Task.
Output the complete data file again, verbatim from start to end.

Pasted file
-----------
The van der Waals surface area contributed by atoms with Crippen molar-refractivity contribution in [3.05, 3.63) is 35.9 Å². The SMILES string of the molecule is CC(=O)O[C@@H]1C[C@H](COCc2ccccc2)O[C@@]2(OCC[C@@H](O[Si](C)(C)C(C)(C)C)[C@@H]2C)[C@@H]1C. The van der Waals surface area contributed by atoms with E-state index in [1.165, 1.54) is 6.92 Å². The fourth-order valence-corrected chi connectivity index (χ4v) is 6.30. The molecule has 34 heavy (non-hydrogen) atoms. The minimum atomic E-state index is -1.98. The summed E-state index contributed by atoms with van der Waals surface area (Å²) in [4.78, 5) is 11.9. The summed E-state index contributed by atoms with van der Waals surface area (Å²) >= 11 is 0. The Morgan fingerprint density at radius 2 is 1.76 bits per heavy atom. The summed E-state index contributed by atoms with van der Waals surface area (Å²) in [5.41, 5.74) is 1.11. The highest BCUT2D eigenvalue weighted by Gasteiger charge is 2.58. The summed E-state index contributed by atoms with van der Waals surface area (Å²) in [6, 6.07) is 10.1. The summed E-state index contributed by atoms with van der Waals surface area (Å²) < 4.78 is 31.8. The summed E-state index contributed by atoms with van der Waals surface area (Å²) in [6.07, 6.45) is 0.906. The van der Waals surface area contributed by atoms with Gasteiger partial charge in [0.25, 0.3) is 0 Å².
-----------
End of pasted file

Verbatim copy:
The van der Waals surface area contributed by atoms with Crippen molar-refractivity contribution in [3.05, 3.63) is 35.9 Å². The SMILES string of the molecule is CC(=O)O[C@@H]1C[C@H](COCc2ccccc2)O[C@@]2(OCC[C@@H](O[Si](C)(C)C(C)(C)C)[C@@H]2C)[C@@H]1C. The van der Waals surface area contributed by atoms with E-state index in [1.165, 1.54) is 6.92 Å². The fourth-order valence-corrected chi connectivity index (χ4v) is 6.30. The molecule has 34 heavy (non-hydrogen) atoms. The minimum atomic E-state index is -1.98. The summed E-state index contributed by atoms with van der Waals surface area (Å²) in [4.78, 5) is 11.9. The summed E-state index contributed by atoms with van der Waals surface area (Å²) >= 11 is 0. The Morgan fingerprint density at radius 2 is 1.76 bits per heavy atom. The summed E-state index contributed by atoms with van der Waals surface area (Å²) in [5.41, 5.74) is 1.11. The highest BCUT2D eigenvalue weighted by Gasteiger charge is 2.58. The summed E-state index contributed by atoms with van der Waals surface area (Å²) in [6, 6.07) is 10.1. The summed E-state index contributed by atoms with van der Waals surface area (Å²) < 4.78 is 31.8. The summed E-state index contributed by atoms with van der Waals surface area (Å²) in [6.07, 6.45) is 0.906. The van der Waals surface area contributed by atoms with Gasteiger partial charge in [0.25, 0.3) is 0 Å².